Now that the initial testing of the MARS™ process is complete, there is little doubt that there is something here that can help producers in the future. In going over the test results, several items stood out:
• All Staphylococcus aureus and Salmonella were destroyed.
• No Phytophora, Pythium, Fusarium, Rhizoctonia, or Verticillium were found. All of these are common diseases that routinely plague the farming industry.
• No fecal coliforms (including Escherichia coli / E.coli) were detected in the final compost.
• Tests were negative for the presence of antibiotic pharmaceuticals: Gentamicin, Neomycin, Oxytetracycline, Penicillin G, Sulfadimethoxine, and Sulfamethazine.
• Engineered wood (pressboard, chipboard, and waferboard) – abundant in the tested landfill materials – is made with formaldehyde-loaded adhesives. All traces of this neurotoxin were negative after the short composting process. (A full list of test results can be found at the BEST Internet site noted at the end of this article.)
Although the process of composting has been looked at in agriculture for centuries, never before has it taken place at such speed with these results. In looking at the opportunity to work with the agricultural community, Paul stated:
“Dairymen, by almost any standard, are doing a superb job of producing quality milk for Americans. Truly, this industry sets a standard for the world. Currently, the dairy industry faces a few challenges – some are brought on by urbanites moving to country estates. Despite the finest efforts of the dairy industry, the tangs of odors sometimes waft across property lines.”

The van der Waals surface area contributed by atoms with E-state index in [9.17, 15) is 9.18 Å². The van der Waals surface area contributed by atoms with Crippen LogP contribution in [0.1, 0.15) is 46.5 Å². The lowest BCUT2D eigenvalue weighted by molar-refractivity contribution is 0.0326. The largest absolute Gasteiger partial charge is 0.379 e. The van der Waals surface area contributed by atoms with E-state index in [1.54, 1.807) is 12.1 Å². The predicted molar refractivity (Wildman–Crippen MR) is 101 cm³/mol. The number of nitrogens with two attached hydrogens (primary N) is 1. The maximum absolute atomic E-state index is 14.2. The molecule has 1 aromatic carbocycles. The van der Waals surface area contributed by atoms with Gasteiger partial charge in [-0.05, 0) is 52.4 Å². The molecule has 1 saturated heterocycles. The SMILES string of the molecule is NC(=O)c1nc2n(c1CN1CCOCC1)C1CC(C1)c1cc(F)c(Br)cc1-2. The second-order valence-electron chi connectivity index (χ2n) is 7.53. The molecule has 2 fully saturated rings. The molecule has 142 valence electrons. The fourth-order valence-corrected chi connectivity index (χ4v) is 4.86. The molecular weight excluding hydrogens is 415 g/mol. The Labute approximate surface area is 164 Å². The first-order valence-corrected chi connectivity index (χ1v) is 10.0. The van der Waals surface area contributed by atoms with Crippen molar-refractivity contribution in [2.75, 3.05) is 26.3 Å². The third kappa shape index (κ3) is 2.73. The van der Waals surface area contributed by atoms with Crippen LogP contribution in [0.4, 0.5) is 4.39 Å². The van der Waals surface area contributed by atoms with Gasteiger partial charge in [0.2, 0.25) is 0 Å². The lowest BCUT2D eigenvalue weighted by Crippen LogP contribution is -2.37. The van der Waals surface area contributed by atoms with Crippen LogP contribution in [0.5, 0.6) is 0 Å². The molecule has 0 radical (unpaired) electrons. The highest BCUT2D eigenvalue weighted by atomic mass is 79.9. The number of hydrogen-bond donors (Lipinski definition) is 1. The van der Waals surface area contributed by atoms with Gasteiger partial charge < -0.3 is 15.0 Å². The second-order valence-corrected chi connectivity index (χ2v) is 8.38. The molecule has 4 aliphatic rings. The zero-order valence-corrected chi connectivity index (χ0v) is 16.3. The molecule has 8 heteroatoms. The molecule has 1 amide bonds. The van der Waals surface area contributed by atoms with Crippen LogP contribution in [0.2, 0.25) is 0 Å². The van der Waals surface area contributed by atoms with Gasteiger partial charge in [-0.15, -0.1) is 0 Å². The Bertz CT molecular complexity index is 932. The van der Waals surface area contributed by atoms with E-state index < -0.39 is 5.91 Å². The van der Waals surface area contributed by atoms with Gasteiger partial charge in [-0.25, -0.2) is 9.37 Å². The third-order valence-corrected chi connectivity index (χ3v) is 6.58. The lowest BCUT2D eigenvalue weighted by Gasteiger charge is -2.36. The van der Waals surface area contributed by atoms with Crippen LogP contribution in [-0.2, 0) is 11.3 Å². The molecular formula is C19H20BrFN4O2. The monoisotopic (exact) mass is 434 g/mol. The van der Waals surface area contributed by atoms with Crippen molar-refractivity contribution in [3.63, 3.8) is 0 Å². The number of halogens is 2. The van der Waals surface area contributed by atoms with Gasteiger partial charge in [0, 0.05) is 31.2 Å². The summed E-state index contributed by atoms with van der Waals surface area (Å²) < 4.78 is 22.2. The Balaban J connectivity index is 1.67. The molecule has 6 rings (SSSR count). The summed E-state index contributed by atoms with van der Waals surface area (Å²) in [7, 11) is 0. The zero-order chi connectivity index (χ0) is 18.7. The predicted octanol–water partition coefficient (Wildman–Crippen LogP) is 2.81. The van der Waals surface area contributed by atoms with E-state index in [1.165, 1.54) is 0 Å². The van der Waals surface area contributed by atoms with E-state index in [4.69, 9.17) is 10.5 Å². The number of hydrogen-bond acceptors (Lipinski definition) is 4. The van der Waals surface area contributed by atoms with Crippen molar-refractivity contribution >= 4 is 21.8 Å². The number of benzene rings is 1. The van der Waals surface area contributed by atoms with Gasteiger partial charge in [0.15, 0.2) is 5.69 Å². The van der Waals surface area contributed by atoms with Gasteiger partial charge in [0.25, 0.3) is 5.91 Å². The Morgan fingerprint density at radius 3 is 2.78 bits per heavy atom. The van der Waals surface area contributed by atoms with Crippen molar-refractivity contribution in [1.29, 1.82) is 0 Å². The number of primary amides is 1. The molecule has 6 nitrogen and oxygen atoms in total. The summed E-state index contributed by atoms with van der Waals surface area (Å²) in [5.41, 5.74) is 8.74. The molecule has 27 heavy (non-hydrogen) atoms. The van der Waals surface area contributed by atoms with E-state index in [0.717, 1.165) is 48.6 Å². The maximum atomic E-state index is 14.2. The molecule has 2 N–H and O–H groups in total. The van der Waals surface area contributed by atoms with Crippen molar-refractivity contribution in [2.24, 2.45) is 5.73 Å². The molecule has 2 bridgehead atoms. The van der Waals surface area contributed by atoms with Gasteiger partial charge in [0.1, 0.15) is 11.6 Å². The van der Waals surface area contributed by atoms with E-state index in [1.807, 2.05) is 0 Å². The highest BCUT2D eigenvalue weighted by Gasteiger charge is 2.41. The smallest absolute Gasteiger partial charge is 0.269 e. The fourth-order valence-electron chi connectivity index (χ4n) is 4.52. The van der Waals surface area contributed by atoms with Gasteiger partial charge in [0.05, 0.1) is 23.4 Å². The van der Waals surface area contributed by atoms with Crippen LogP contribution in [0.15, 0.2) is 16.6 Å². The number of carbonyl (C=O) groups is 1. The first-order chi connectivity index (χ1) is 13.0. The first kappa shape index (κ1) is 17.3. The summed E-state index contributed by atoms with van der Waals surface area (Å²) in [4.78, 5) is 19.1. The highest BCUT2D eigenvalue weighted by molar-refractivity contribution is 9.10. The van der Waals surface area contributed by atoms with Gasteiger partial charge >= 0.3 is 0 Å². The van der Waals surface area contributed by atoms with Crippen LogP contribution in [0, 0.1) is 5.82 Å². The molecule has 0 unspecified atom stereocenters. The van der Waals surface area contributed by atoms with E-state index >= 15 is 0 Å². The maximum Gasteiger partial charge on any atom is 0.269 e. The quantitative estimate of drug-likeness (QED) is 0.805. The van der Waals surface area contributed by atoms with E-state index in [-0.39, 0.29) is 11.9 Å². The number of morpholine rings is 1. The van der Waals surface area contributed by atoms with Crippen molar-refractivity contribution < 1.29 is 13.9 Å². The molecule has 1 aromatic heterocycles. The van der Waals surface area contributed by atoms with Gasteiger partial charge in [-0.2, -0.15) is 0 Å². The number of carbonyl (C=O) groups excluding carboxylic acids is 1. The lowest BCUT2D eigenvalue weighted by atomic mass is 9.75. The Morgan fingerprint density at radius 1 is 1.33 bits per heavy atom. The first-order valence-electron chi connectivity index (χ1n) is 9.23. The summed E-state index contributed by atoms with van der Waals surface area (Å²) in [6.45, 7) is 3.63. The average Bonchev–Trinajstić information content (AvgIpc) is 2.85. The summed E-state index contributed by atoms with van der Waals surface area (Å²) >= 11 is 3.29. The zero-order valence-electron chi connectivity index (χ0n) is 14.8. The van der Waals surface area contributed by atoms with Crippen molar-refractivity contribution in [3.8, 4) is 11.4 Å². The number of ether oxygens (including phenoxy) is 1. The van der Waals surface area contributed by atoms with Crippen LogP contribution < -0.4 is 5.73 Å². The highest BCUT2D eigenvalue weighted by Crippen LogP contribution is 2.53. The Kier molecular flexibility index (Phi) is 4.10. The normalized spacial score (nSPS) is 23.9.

“We believe that the results of BEST’s composting trial verify a valuable tool that dairymen and feedlot operators can use. The rapidity with which the MARS™ process eliminates manure, animal carcasses, and offensive odors is an important step forward. Although there is much research that we want to do regarding applications such as in-field nematode bio-control, it can be said that this process alleviates serious problems facing agriculture and society.”
When Mark was asked what one thing he hoped people would remember from this test, he answered:
“There are many alternatives out there for people to use when facing nutrient management issues. We hope to be able to work with farmers and farming communities to provide a unique and viable option in dealing with the problems that they face today. This process allows both farmers and farm-containing communities to create a sustainable, community-friendly product that benefits everyone.”
Although there are no easy answers when dealing with the byproducts of animal agriculture, what I have seen during the past few months (especially now that the test results are available) leads me to believe that the MARS™ process is something that should be considered. What Paul, Mark, and Ted have started is something from which we all may benefit in the future. ANM